In January, Savannah Shaver was looking over the Virginia High School League website, hunting for information about the upcoming forensics competition, when she learned that the VHSL sponsored a film festival.
The rising senior at George Wythe High School said she’d acted a lot, including competitions in forensics and in one-act plays each fall, but only on stage. Her experience in front of or behind a camera was slim to none, leaning heavily toward the none.
Still, filmmaking seemed like something she might like to do, so she recruited a group to help out, including on-screen talent Sarah Fowler and cinematographer Alex Thomas, and got to work. At the beginning, Shaver said, none of them really knew what they were doing. They were holding the camera and pointing the lens in the right direction, and that was about it.
The trio filmed in the high school auditorium and in the basement of King’s Produce in January and February. They wrapped filming and with the blessing of George Wythe Principal Dante Lee sent “Disillusionesque” off for judging and went on about their lives.
For Shaver that meant capturing her second state ring in forensics storytelling. Then, on May 18, she got word that her movie was in the top eight in the state. She booked a hotel room in Richmond and in June was there, on the red carpet, picking up a state title in filmmaking.
“Disillusionesque” had won first in the experimental category, besting a host of bigger schools, many, if not most, boasting courses on filmmaking and video editing. In fact, Shaver’s film was the only contribution from a 1A school to capture a title. The only other 1A school to make it in the top eight was Radford High School, which walked away with sixth places in the documentary and narrative categories.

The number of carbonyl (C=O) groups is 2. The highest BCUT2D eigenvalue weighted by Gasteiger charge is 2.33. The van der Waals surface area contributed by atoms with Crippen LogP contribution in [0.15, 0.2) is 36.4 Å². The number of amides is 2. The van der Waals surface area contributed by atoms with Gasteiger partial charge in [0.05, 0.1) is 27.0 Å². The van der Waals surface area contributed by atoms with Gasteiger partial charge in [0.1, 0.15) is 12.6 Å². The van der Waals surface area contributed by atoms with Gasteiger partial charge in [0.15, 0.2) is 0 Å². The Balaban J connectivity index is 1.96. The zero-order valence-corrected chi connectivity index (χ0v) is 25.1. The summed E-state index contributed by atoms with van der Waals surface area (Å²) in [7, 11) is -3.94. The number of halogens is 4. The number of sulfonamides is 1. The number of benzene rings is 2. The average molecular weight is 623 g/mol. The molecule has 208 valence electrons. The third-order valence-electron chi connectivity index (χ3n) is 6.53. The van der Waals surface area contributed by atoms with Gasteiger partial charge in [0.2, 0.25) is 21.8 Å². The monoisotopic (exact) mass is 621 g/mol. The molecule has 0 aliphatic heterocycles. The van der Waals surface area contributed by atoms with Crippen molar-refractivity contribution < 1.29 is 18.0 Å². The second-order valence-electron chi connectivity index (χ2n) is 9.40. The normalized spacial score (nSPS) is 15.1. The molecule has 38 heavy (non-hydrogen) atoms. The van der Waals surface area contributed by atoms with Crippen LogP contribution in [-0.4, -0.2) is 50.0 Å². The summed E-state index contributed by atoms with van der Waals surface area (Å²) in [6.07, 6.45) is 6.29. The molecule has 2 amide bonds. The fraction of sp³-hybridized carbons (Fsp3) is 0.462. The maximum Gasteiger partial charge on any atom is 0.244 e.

The state’s top films in the five categories – experimental, narrative, commercial, animation and documentary – were screened and awarded on June 3 and 4. Shaver’s piece was shown on June 3 and is available to watch on YouTube at https://www.youtube.com/watch?v=_na5jD07CDc.
Shaver said she storyboarded a basic plot but said she, Fowler and Thomas were able to pay a lot of attention to mood, thanks to the looser rules of experimental filmmaking.
“You can see the mood change,” she said.
Describing the story as a search for identity through the pitfalls of expectations, Shaver said it’s a tale that has been told often, though not so stripped and bare.
“Our film stood out in that it really meant something,” Shaver said. “The most important part of what we made was the feeling behind it.”
The experience had a definite impact on Shaver. She plans on entering five films, one for each category, next year. More than that, though, she said she’d been thinking about attending Virginia Tech after high school, where she’s considering pursuing a theater degree with an emphasis on cinema.
She said she knew she had an interest in directing on stage. “Disillusionesque,” she said, awakened a desire on the film side.
“It all comes down to storytelling,” she said. “(Film) is a great medium to express that.”
Virginia is one of three states to offer a high school film competition. 2016-17 will be the third year students can compete in filmmaking.
When Shaver isn’t filmmaking, she’s busy.
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“I’m not a fan of wasting time,” she said.
Last school year, she had a part in the one-act play “I Never Saw Another Butterfly.” Currently she’s playing Jasmine in the Adaire Theatre’s version of “Aladdin,” practicing every day for eight hours at a whet. The curtain rises June 17-19 and June 24-26.
After “Aladdin,” Shaver said she’ll audition for “Alice in Wonderland” at Wytheville Community College, her fifth show with that troupe.
In her at-home time, she’s writing, mostly music.
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